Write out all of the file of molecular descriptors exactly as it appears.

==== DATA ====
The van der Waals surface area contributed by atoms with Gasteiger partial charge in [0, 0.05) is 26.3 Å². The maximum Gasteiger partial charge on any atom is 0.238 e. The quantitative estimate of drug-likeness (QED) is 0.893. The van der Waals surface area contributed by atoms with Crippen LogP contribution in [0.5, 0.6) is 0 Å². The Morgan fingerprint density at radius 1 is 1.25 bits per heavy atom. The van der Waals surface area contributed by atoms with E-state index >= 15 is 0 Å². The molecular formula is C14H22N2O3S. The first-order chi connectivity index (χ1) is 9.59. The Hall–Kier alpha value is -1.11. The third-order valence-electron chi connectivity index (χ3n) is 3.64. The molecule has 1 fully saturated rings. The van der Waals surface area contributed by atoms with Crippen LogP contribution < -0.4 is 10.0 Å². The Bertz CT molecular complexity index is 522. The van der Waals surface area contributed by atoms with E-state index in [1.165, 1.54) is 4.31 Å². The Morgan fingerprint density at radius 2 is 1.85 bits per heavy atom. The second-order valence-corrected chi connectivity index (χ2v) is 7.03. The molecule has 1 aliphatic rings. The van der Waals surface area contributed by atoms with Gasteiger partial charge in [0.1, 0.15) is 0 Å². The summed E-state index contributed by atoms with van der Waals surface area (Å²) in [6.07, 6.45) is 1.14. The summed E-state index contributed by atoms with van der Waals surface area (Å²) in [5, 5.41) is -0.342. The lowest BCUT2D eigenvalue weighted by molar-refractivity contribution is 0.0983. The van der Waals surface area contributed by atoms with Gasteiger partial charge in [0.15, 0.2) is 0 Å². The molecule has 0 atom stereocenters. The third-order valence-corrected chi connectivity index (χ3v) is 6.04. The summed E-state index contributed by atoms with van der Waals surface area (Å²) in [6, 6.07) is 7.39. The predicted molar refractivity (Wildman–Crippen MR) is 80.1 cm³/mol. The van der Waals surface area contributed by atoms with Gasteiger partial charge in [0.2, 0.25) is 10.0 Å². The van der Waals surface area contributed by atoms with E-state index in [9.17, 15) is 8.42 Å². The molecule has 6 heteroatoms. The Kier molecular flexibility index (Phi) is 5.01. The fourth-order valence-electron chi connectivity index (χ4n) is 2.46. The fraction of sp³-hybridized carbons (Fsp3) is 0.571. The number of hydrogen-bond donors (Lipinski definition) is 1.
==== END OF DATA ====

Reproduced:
The van der Waals surface area contributed by atoms with Gasteiger partial charge in [0, 0.05) is 26.3 Å². The maximum Gasteiger partial charge on any atom is 0.238 e. The quantitative estimate of drug-likeness (QED) is 0.893. The van der Waals surface area contributed by atoms with Crippen LogP contribution in [0.5, 0.6) is 0 Å². The Morgan fingerprint density at radius 1 is 1.25 bits per heavy atom. The van der Waals surface area contributed by atoms with E-state index >= 15 is 0 Å². The molecular formula is C14H22N2O3S. The first-order chi connectivity index (χ1) is 9.59. The Hall–Kier alpha value is -1.11. The third-order valence-electron chi connectivity index (χ3n) is 3.64. The molecule has 1 fully saturated rings. The van der Waals surface area contributed by atoms with Crippen LogP contribution < -0.4 is 10.0 Å². The Bertz CT molecular complexity index is 522. The van der Waals surface area contributed by atoms with E-state index in [1.165, 1.54) is 4.31 Å². The Morgan fingerprint density at radius 2 is 1.85 bits per heavy atom. The second-order valence-corrected chi connectivity index (χ2v) is 7.03. The molecule has 1 aliphatic rings. The van der Waals surface area contributed by atoms with Gasteiger partial charge in [0.1, 0.15) is 0 Å². The summed E-state index contributed by atoms with van der Waals surface area (Å²) in [6.07, 6.45) is 1.14. The summed E-state index contributed by atoms with van der Waals surface area (Å²) in [5, 5.41) is -0.342. The lowest BCUT2D eigenvalue weighted by molar-refractivity contribution is 0.0983. The van der Waals surface area contributed by atoms with Gasteiger partial charge in [0.15, 0.2) is 0 Å². The molecule has 0 atom stereocenters. The third-order valence-corrected chi connectivity index (χ3v) is 6.04. The summed E-state index contributed by atoms with van der Waals surface area (Å²) in [6, 6.07) is 7.39. The predicted molar refractivity (Wildman–Crippen MR) is 80.1 cm³/mol. The van der Waals surface area contributed by atoms with Gasteiger partial charge in [0.2, 0.25) is 10.0 Å². The van der Waals surface area contributed by atoms with E-state index in [9.17, 15) is 8.42 Å². The molecule has 6 heteroatoms. The Kier molecular flexibility index (Phi) is 5.01. The fourth-order valence-electron chi connectivity index (χ4n) is 2.46. The fraction of sp³-hybridized carbons (Fsp3) is 0.571. The number of hydrogen-bond donors (Lipinski definition) is 1.